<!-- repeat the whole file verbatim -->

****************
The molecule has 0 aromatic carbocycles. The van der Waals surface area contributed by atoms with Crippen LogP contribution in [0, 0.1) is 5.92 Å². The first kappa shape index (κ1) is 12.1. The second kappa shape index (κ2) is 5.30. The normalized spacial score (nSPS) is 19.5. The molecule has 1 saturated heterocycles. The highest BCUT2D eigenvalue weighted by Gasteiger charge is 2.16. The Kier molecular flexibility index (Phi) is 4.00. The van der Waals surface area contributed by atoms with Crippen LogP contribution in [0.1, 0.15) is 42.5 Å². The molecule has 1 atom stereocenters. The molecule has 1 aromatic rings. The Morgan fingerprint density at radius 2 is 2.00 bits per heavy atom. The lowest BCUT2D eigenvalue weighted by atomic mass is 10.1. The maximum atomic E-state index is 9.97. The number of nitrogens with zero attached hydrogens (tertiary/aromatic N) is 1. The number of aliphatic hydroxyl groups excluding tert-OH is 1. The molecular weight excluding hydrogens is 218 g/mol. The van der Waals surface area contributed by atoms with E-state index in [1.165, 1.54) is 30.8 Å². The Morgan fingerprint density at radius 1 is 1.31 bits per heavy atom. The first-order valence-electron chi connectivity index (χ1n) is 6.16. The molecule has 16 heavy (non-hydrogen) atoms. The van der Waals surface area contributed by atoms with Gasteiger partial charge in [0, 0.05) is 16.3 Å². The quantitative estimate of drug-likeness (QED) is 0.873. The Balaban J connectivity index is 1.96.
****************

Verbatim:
The molecule has 0 aromatic carbocycles. The van der Waals surface area contributed by atoms with Crippen LogP contribution in [0, 0.1) is 5.92 Å². The first kappa shape index (κ1) is 12.1. The second kappa shape index (κ2) is 5.30. The normalized spacial score (nSPS) is 19.5. The molecule has 1 saturated heterocycles. The highest BCUT2D eigenvalue weighted by Gasteiger charge is 2.16. The Kier molecular flexibility index (Phi) is 4.00. The van der Waals surface area contributed by atoms with Crippen LogP contribution in [0.1, 0.15) is 42.5 Å². The molecule has 1 atom stereocenters. The molecule has 1 aromatic rings. The Morgan fingerprint density at radius 2 is 2.00 bits per heavy atom. The lowest BCUT2D eigenvalue weighted by atomic mass is 10.1. The maximum atomic E-state index is 9.97. The number of nitrogens with zero attached hydrogens (tertiary/aromatic N) is 1. The number of aliphatic hydroxyl groups excluding tert-OH is 1. The molecular weight excluding hydrogens is 218 g/mol. The van der Waals surface area contributed by atoms with E-state index in [1.165, 1.54) is 30.8 Å². The Morgan fingerprint density at radius 1 is 1.31 bits per heavy atom. The first-order valence-electron chi connectivity index (χ1n) is 6.16. The molecule has 16 heavy (non-hydrogen) atoms. The van der Waals surface area contributed by atoms with Gasteiger partial charge in [0, 0.05) is 16.3 Å². The quantitative estimate of drug-likeness (QED) is 0.873. The Balaban J connectivity index is 1.96.